Tesla CEO Elon Musk missed the regulatory deadline for announcing his recent purchases of Twitter stock, raising questions about whether he made more than $150 million by hiding his ownership stake while buying more shares.
A filing this week revealed Musk purchased a 9.2% stake in Twitter, making him the largest shareholder. He also joined the company’s board. A subsequent filing amended his ownership to 9.1%.
Musk could face lawsuits by Twitter investors and penalties from the U.S. Securities and Exchange Commission, an agency Musk has warred with for years, experts say.
A regulation enforced by the SEC requires public disclosure within 10 days of a person’s stock purchases hitting a threshold of 5% of a company’s stock. Musk’s initial SEC disclosure filing was made Monday, but the document itself noted that it was required to be filed within 10 days of March 14, indicating he hit the threshold then.
Musk had continued buying Twitter stock after hitting the threshold, his SEC disclosures show. Once his ownership was revealed, the stock skyrocketed in value.
“The rest of the world was ignorant that he was purchasing the shares,” said David Kass, a finance professor at the University of Maryland’s business school. “Once it became known that he was purchasing those shares, you got that spike.”
Kass estimated that the delayed disclosure delivered an extra $156 million in stock value to Musk. Kass said he based his calculation on Musk having bought 13.1 million shares after the deadline, and the value of Twitter stock going up as it did after Musk made the delayed announcement this week.
“I assume it was someone working for Elon Musk who filled out the form for him … a lawyer or some other finance person,” Kass said. “The person who filled it out presumably should’ve known about this requirement. It’s possible that Elon Musk was unaware of it as an oversight, or ignorant, or of course it’s possible that he knew.”
Musk did not immediately respond to a request for comment sent to Tesla, which recently moved its headquarters to Texas from Palo Alto and makes most of its cars at a factory in Fremont. The company on Thursday was holding a grand opening for its new factory in Austin.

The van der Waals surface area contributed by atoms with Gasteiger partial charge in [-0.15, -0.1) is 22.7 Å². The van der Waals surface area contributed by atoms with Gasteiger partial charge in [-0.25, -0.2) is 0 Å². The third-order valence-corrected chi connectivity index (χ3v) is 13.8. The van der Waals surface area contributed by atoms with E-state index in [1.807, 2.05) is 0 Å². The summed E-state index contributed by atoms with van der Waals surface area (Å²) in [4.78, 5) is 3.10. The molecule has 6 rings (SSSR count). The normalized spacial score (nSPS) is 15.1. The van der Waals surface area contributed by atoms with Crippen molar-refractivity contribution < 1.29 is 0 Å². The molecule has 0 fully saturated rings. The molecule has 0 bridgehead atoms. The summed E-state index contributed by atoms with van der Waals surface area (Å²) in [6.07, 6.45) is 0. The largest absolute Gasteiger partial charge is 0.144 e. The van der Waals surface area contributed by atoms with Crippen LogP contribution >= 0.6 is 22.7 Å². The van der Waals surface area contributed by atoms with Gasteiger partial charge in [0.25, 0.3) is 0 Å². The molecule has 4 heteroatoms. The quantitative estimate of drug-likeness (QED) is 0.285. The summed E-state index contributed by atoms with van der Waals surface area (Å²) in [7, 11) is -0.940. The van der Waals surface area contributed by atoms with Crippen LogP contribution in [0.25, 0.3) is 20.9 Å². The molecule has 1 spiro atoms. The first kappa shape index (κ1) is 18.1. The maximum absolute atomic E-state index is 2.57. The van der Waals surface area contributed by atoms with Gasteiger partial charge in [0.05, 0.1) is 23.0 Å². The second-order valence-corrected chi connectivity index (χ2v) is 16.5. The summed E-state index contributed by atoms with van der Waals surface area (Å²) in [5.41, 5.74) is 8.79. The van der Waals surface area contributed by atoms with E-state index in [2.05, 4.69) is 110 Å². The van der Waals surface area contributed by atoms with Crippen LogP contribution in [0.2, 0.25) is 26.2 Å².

Tulane University law professor Ann Lipton noted that if Musk had disclosed his stake at the required 5% threshold, “he would’ve had to pay more” to buy the shares that drove his ownership in Twitter to 9.1%. However, if Musk had filed the announcement by the deadline, and the stock spiked, he may have declined to continue buying shares at that point. “Then he would have fewer Twitter shares,” Lipton said.
Musk could be hit with lawsuits by investors who sold Twitter stock in the period between the deadline Musk missed and the announcement of his stake in Twitter, Lipton said. Potentially, shareholders “sold their stock at prices that were too cheap because, as we saw, the market went up as soon as people knew Musk was involved,” Lipton said. To win such lawsuits, an investor would probably have to prove Musk deliberately delayed his filing, Lipton added.
Musk, famously combative with the SEC, has exposed himself to possible enforcement action by the agency, Lipton said. The agency has tended to respond to such delayed filings with “slap-on-the-wrist” penalties, but its history with Musk could make this situation different, Lipton added. “For all I know, the SEC will say Elon Musk has given us a lot of trouble,” she said. “Whether the SEC, given his history with them, decides it’s a good reason or a bad reason to get more involved, I don’t know.”
The SEC on Thursday declined to comment on Musk’s delayed filing.
The agency in 2018 charged Musk with securities fraud, alleging his “false and misleading tweets” about taking Tesla private had driven Tesla’s stock price up more than 6% and led to “significant market disruption.” In a settlement, the SEC fined him and Tesla $20 million each, but in 2020 the agency accused him of tweeting out business information without the pre-approval of a company lawyer, in violation of the settlement. A group of Tesla shareholders have alleged in a lawsuit in federal court in San Francisco that the taking-Tesla-private tweets, which Musk has told the court were “entirely truthful,” had cost them billions.
Musk has repeatedly taken to Twitter to publicly mock the SEC. In February, responding on Twitter to a mention of his battles with the agency, Musk tweeted, “I didn’t start the fight, but I will finish it.”